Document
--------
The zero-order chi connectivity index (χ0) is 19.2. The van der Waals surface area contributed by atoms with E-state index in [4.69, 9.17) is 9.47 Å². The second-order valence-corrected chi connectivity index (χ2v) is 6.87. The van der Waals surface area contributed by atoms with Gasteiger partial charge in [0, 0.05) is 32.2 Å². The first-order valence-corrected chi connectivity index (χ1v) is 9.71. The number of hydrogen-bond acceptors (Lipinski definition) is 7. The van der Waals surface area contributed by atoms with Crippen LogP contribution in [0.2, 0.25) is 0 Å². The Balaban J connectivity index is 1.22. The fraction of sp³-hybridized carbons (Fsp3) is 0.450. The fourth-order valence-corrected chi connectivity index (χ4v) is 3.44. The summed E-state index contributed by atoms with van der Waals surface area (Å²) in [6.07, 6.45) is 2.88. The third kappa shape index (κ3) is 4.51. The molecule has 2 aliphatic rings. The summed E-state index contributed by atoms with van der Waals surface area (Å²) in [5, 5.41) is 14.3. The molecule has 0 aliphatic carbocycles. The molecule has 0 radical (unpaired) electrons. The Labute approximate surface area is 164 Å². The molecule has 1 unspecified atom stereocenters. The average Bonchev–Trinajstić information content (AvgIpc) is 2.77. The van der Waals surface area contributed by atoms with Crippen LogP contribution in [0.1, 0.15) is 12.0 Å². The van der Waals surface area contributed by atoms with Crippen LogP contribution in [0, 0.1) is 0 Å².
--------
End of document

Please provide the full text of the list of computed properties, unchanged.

The zero-order chi connectivity index (χ0) is 19.2. The van der Waals surface area contributed by atoms with E-state index in [4.69, 9.17) is 9.47 Å². The second-order valence-corrected chi connectivity index (χ2v) is 6.87. The van der Waals surface area contributed by atoms with Gasteiger partial charge in [0, 0.05) is 32.2 Å². The first-order valence-corrected chi connectivity index (χ1v) is 9.71. The number of hydrogen-bond acceptors (Lipinski definition) is 7. The van der Waals surface area contributed by atoms with Crippen LogP contribution in [0.2, 0.25) is 0 Å². The Balaban J connectivity index is 1.22. The fraction of sp³-hybridized carbons (Fsp3) is 0.450. The fourth-order valence-corrected chi connectivity index (χ4v) is 3.44. The summed E-state index contributed by atoms with van der Waals surface area (Å²) in [6.07, 6.45) is 2.88. The third kappa shape index (κ3) is 4.51. The molecule has 2 aliphatic rings. The summed E-state index contributed by atoms with van der Waals surface area (Å²) in [5, 5.41) is 14.3. The molecule has 0 aliphatic carbocycles. The molecule has 0 radical (unpaired) electrons. The Labute approximate surface area is 164 Å². The molecule has 1 unspecified atom stereocenters. The average Bonchev–Trinajstić information content (AvgIpc) is 2.77. The van der Waals surface area contributed by atoms with Crippen LogP contribution in [0.1, 0.15) is 12.0 Å². The van der Waals surface area contributed by atoms with Crippen LogP contribution in [0, 0.1) is 0 Å².